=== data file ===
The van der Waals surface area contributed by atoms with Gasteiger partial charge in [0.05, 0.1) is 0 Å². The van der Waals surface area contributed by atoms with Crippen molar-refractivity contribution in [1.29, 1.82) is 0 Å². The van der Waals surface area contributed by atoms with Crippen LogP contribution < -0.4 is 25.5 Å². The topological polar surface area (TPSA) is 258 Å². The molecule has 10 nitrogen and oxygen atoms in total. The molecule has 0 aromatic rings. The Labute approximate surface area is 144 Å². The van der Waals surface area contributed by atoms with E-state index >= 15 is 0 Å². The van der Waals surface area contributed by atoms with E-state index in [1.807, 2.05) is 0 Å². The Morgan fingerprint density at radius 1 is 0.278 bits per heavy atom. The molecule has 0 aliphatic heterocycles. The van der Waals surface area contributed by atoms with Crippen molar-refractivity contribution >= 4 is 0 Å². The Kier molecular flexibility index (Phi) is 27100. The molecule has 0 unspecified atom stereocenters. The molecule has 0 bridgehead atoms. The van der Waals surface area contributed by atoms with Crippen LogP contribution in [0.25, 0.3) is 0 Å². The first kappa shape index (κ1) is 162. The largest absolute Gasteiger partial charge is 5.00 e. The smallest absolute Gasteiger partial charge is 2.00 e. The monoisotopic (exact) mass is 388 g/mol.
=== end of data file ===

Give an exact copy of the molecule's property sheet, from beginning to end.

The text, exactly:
The van der Waals surface area contributed by atoms with Gasteiger partial charge in [0.05, 0.1) is 0 Å². The van der Waals surface area contributed by atoms with Crippen molar-refractivity contribution in [1.29, 1.82) is 0 Å². The van der Waals surface area contributed by atoms with Crippen LogP contribution < -0.4 is 25.5 Å². The topological polar surface area (TPSA) is 258 Å². The molecule has 10 nitrogen and oxygen atoms in total. The molecule has 0 aromatic rings. The Labute approximate surface area is 144 Å². The van der Waals surface area contributed by atoms with E-state index >= 15 is 0 Å². The van der Waals surface area contributed by atoms with E-state index in [1.807, 2.05) is 0 Å². The Morgan fingerprint density at radius 1 is 0.278 bits per heavy atom. The molecule has 0 aliphatic heterocycles. The van der Waals surface area contributed by atoms with Crippen molar-refractivity contribution >= 4 is 0 Å². The Kier molecular flexibility index (Phi) is 27100. The molecule has 0 unspecified atom stereocenters. The molecule has 0 bridgehead atoms. The van der Waals surface area contributed by atoms with Crippen LogP contribution in [0.25, 0.3) is 0 Å². The first kappa shape index (κ1) is 162. The largest absolute Gasteiger partial charge is 5.00 e. The smallest absolute Gasteiger partial charge is 2.00 e. The monoisotopic (exact) mass is 388 g/mol.